Lollapalooza Returning After 5-Year Layoff

Jane's Addiction leader Perry Farrell is planning to return Lollapalooza to the summer festival circuit in 2002, according to a representative from the William Morris Agency, which co-owns the tour. W

Jane's Addiction leader Perry Farrell is planning to return Lollapalooza to the summer festival circuit in 2002, according to a representative from the William Morris Agency, which co-owns the tour. While no artists have been announced, or even approached, this will mark the first Lollapalooza since 1997, when Tool, Korn, and Snoop Dogg headlined the expedition.

The agency spokesperson says a more detailed announcement is scheduled to be made this week, but declined to comment on what sort of information will be revealed. Representatives for Farrell could not be reached for comment.

Lollapalooza began in 1991 and brought the idea of a rock caravan tour back into the mainstream. Offering tickets that were usually in the $25 price range, Lollapalooza lumped together big name and up-and-coming artists -- Metallica, Beck, Butthole Surfers, Pearl Jam, Ice Cube, Smashing Pumpkins, Mercury Rev, Tricky, the Breeders, Orbital, and Nine Inch Nails all played the tour.

The brainchild of Farrell, Lollapalooza spawned a slew of imitators, ranging from Lilith Fair to the H.O.R.D.E. and Family Values tours. The treks that have continued to thrive are those that target a niche market, like the heavy metal-leaning Ozzfest, or punk-and-skate-themed Warped tour. Major multi-genre tours have generally gone by the wayside, replaced largely by radio station festivals.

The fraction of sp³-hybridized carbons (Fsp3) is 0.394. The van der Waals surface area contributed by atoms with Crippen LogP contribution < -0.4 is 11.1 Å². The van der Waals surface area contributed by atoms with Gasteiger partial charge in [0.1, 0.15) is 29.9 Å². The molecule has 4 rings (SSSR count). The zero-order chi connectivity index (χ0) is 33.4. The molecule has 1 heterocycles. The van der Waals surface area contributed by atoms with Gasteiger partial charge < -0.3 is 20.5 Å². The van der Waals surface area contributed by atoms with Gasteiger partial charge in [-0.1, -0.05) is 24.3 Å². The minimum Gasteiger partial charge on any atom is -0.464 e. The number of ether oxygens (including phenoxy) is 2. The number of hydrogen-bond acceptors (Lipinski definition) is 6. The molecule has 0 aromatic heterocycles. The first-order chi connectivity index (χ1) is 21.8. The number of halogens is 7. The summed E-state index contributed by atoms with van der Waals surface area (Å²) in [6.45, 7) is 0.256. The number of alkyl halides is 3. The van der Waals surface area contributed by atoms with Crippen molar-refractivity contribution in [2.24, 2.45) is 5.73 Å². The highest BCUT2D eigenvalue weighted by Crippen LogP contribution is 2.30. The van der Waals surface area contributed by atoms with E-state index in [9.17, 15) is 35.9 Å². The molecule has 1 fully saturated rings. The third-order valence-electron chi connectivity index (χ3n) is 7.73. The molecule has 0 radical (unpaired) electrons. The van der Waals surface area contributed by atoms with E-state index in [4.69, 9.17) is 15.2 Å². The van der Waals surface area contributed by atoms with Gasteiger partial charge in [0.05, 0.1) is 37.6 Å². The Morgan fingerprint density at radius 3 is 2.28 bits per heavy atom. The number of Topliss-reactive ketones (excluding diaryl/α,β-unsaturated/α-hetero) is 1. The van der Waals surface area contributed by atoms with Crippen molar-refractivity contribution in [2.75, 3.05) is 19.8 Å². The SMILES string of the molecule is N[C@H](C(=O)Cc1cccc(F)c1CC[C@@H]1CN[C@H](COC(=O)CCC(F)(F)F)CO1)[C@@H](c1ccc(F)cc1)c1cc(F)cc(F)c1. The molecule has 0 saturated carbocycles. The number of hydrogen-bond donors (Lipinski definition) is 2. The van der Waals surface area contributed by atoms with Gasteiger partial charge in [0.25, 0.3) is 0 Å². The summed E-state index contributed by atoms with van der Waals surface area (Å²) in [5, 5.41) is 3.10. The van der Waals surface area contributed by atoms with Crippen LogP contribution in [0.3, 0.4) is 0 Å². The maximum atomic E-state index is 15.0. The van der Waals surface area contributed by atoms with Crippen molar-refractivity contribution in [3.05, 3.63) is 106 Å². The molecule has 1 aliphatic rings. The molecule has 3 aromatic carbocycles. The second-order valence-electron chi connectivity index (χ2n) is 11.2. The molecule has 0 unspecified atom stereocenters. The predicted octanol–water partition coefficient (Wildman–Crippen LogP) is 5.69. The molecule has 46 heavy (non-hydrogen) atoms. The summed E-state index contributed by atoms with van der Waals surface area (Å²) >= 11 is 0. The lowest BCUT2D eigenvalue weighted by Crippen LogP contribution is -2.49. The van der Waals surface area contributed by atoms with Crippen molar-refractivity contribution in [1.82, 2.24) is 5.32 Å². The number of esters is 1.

"The Lollapalooza concept was simple," the tour's former producer Stuart Ross told Billboard. "We offered a good value for the money. We had several headline acts on our main stage, as well as lesser-known acts, and we had cutting-edge bands on our second stages. We also had several different areas of alternative entertainment, including art, film, a poetry slam, dancers. It changed every year, but Lolla was always a full day of entertainment for a reasonable price."

Last summer, Moby followed the Lollapalooza formula to launch the Area:One tour, featuring such diverse acts as the Roots, Nelly Furtado, New Order, and Incubus. While it was generally a critical success, the festival was far from a sell-out.

Despite Lollapalooza's absence, Farrell never lost the urge to stage mass outings. In 1997, he organized the day-long, dance-flavored ENIT tour, which was cancelled after one date. In October 2000, he unveiled initial plans for a multi-day music festival in the Israeli desert, which was tipped for the spring of 2001 but was never staged.